The Tree Of Life
At the end of September came the shocking news that the beautiful ancient tree at Sycamore Gap in Northumberland had been vandalised and felled. A mindless act of harm against nature and community.
Trees are living organisms that our planet needs. They are symbols of wisdom, resilience and of life itself. The news that this iconic tree's 300 year life was ended abruptly has left many people deeply saddened.
Trees can feel pain just like us. They bleed when they are hurt, have arms like us and a trunk which is why people feel a deep connection with them. As well as the beauty that they provide in the changing seasons, trees absorb tonnes of carbon dioxide and release oxygen. They cool the air, stabilise soils and provide food and habitats for wildlife. Forests are often referred to as the lungs of our planet. In urban areas trees help to filter pollutants and fine particulates making air cleaner for us to breathe. And if you walk through a forest or take in some shade under trees you notice how considerably cooler it is.
“Trees are our closest relatives. What trees exhale, they inhale. They are half a respiratory system” - Jaggi Vasudev
Being amongst trees, nature and green space can create feelings of calm and help reduce stress and anxiety. Research shows that spending time around trees can improve immunity and lower blood pressure, as well as accelerating recovery from a trauma or illness. How lucky are we to have Bushy Park so close by? There is a particular tree in the park that my husband loves. I had a local artist paint the tree with its beautiful autumnal colours back in 2007 and it hangs in our sitting room. Sadly we had to lose a tree in our garden last year as it had developed a disease -an upsetting experience especially when so many trees live much longer lives than we do.
Have you ever hugged a tree? I know that may sound peculiar but when you do hug a tree you release a hormone called oxytocin - the hormone of love and trust. Hugging a tree is obviously a completely different experience to hugging a human or an animal but it's a grounding, centring and pleasant experience offering strength, power and support. Many years ago when I was training to become a clinical aromatherapist part of my curriculum was a visit to Kew Gardens where we all hugged trees. I remember that day very fondly.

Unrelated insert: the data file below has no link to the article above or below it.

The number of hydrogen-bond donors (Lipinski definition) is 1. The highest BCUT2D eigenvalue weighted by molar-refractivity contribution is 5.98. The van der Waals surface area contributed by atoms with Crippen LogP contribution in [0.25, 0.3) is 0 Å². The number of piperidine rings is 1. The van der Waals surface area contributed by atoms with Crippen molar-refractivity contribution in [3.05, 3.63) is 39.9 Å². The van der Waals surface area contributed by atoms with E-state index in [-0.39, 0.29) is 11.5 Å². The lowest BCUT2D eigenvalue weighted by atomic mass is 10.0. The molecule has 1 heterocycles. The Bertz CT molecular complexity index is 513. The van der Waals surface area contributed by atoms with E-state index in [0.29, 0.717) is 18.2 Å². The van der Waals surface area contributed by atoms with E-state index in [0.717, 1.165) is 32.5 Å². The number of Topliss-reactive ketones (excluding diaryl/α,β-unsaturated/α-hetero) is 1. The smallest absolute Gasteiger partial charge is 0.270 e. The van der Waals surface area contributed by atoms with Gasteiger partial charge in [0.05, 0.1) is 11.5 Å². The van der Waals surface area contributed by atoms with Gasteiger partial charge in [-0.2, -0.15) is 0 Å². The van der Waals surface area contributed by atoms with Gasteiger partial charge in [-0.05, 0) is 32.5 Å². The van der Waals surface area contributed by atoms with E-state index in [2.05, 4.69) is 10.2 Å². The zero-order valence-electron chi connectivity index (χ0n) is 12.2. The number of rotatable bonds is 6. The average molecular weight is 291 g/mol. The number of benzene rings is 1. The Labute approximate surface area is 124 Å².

The tree of life is a popular and universal symbol that represents different things to various cultures and religions. It is seen as a sacred symbol and one of the main meanings is the connection it has to everything in the universe - a reminder that you are never alone or isolated but rather that you are connected to the world. The roots dig deep and spread into the earth, thereby accepting nourishment from Mother Earth and its branches reach up to the sky, accepting energy from the sun and the moon and as I alluded to earlier, the calm they evoke reflects the tree of life as a symbol for peacefulness and relaxation, as it stands tall and still while it's leaves flutter in the breeze. A unique calming feeling.
I will leave you for this month with a beautiful quote by Napoleon Hill “The strongest oak tree of the forest is not the one that is protected from the storm and hidden from the sun. It's the one that stands in the open where it is compelled to struggle for its existence against the winds and rains and the scorching sun”